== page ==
Credit & Copyright: S. Guisard & J. F. Salgado, ESO, Bulletpeople.com; Music: Arcadia (Licence: Kevin Macleod)Explanation: Why is the Earth moving in the above video? Most time lapse videos of the night sky show the stars and sky moving above a steady Earth. Here, however, the frames have been digitally rotated so that it is the stars that stay (approximately) steady, and the Earth that moves beneath them. The video dramatically shows the actual rotation of the Earth, called diurnal motion, in a clear and moving way, as if the camera were floating free in space. The telescopes featured in the video are the Very Large Telescopes (VLT) in Chile, a group of four of the largest optical telescopes deployed anywhere in the world. A discerning observer of the above time lapse movie may also note the use of laser guide stars, zodiacal light, the Large and Small Magellanic Clouds, and fast-moving, sunlight-reflecting, Earth-orbiting satellites. The original video, on which the above sequences are based, can be found here.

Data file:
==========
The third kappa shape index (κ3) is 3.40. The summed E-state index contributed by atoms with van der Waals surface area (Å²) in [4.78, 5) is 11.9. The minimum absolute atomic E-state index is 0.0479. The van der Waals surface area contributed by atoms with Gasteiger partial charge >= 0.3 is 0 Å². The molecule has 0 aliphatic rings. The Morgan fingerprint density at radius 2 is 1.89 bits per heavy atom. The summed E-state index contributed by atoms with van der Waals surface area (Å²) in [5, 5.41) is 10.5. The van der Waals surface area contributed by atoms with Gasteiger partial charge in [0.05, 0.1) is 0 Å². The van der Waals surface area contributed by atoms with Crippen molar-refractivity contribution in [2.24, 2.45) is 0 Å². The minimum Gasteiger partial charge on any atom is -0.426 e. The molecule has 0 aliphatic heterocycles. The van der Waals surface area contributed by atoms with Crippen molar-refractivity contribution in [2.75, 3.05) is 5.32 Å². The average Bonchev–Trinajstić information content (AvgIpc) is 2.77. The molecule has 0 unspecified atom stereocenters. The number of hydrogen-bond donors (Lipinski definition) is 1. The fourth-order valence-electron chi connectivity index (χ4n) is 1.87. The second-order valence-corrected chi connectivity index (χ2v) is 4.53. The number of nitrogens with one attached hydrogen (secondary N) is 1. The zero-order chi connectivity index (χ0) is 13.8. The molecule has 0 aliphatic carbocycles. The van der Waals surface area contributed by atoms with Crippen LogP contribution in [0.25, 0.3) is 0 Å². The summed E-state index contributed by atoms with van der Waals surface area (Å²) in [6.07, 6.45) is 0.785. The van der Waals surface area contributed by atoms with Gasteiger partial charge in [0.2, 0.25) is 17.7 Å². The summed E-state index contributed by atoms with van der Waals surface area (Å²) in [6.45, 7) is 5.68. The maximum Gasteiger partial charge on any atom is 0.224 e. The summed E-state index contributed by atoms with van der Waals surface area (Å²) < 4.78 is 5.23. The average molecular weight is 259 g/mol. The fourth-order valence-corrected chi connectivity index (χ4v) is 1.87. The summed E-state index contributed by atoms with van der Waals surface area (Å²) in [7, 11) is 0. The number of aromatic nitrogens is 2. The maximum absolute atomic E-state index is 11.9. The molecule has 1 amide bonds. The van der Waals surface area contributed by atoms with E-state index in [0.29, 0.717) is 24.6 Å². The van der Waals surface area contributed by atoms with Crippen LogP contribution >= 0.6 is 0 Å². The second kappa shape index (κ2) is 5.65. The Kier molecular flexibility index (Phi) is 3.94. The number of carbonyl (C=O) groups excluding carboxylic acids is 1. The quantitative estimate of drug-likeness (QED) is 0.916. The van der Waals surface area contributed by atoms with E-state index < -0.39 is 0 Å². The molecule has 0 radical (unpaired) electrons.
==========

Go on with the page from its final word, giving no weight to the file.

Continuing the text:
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Based on Astronomy Picture Of the Day
Publications with keywords: movie - diurnal motion - VLT
Publications with words: movie - diurnal motion - VLT